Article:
The worst readers are those who behave like plundering troops: they take away a few things they can use, dirty and confound the remainder, and revile the whole.
Language is the soul of intellect, and reading is the essential process by which that intellect is cultivated beyond the commonplace experiences of everyday life.
The use of our reading is to aid us in thinking. The perusal of a particular work gives birth, perhaps, to ideas unconnected with the subject of which it treats.
Every man who knows how to read has it in his power to magnify himself, to multiply the ways in which he exists, to make his life full, significant and interesting.
A truly great book should be read in youth, again in maturity and once more in old age, as a fine building should be seen by morning light, at noon and by moonlight.
The profit of books is according to the sensibility of the reader; the profoundest thought or passion sleeps as in a mine, until an equal mind and heart find and publish it.
The reader who plucks a book from her shelf only once is as deprived as the listener who, after attending a single performance of a Beethoven symphony, never hears it again.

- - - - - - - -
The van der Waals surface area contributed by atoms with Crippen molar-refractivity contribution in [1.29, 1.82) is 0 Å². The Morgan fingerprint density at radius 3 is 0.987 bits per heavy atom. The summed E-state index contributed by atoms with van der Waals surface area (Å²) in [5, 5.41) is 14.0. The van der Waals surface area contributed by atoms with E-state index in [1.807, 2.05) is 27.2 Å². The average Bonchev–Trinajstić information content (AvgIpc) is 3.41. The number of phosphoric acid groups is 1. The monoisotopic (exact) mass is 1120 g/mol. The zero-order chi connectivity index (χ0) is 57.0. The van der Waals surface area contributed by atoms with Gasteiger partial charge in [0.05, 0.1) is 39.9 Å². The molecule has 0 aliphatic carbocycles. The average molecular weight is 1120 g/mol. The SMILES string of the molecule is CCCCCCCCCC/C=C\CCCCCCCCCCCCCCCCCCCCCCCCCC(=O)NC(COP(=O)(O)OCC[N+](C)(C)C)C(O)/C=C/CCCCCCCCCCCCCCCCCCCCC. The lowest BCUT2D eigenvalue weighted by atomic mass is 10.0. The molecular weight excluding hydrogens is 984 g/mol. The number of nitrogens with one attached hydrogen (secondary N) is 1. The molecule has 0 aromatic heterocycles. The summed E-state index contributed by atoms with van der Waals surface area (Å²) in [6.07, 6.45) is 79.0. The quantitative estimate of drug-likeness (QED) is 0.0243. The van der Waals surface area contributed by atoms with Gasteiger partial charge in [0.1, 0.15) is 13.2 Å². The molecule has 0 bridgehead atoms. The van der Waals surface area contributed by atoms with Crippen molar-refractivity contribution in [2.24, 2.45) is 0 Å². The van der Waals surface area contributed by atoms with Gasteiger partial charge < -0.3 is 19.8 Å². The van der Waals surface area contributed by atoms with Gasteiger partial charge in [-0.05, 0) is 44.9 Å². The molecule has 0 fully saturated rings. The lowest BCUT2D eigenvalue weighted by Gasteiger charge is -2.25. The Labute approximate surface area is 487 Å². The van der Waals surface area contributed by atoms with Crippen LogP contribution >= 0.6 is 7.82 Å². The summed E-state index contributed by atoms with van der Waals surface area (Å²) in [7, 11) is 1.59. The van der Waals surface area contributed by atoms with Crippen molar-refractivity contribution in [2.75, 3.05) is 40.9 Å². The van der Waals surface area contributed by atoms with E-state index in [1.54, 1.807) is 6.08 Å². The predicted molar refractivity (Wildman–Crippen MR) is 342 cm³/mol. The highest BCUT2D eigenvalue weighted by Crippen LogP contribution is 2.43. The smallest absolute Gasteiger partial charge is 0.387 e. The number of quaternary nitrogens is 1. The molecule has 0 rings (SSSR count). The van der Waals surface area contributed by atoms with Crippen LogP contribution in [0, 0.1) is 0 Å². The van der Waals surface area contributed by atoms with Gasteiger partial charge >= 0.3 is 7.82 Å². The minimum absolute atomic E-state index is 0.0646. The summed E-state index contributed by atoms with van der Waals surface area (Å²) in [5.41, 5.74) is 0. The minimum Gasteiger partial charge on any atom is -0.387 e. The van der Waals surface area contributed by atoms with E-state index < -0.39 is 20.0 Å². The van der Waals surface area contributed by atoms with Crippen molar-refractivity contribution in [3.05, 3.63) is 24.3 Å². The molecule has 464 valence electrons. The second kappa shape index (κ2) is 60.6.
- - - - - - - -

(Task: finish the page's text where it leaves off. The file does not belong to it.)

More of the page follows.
One of life's best pleasures is reading a book of perfect beauty; more pleasurable still is rereading that book; most pleasurable of all is lending it to the person one loves.
There are times in one's life when a good book—the right book—feels like a voice speaking in the darkness, or a hand reaching out from the past; providing solace when all else seems lost.
If a book told you something when you were fifteen, it will tell it to you again when you're fifty, though you may understand it so differently that it seems you're reading a whole new book.
The greatest gift is the passion for reading. It is cheap, it consoles, it distracts, it excites, it gives you knowledge of the world and experience of a wide kind. It is a moral illumination.
If you have a good paperback library of great writers, and if you keep re-reading them, you will have access to more secrets of literature than all the culture phonies who set the tone in big cities.
'Tis the good reader that makes the good book; a good head cannot read amiss; in every book he finds passages which seem confidences or asides hidden from all else and unmistakably meant for his ear.
To read good books is like holding a conversation with the most eminent minds of past centuries and, moreover, a studied conversation in which these authors reveal to us only the best of their thoughts.
Every reader finds himself. The writer's work is merely a kind of optical instrument that makes it possible for the reader to discern what, without this book, he would perhaps never have seen in himself.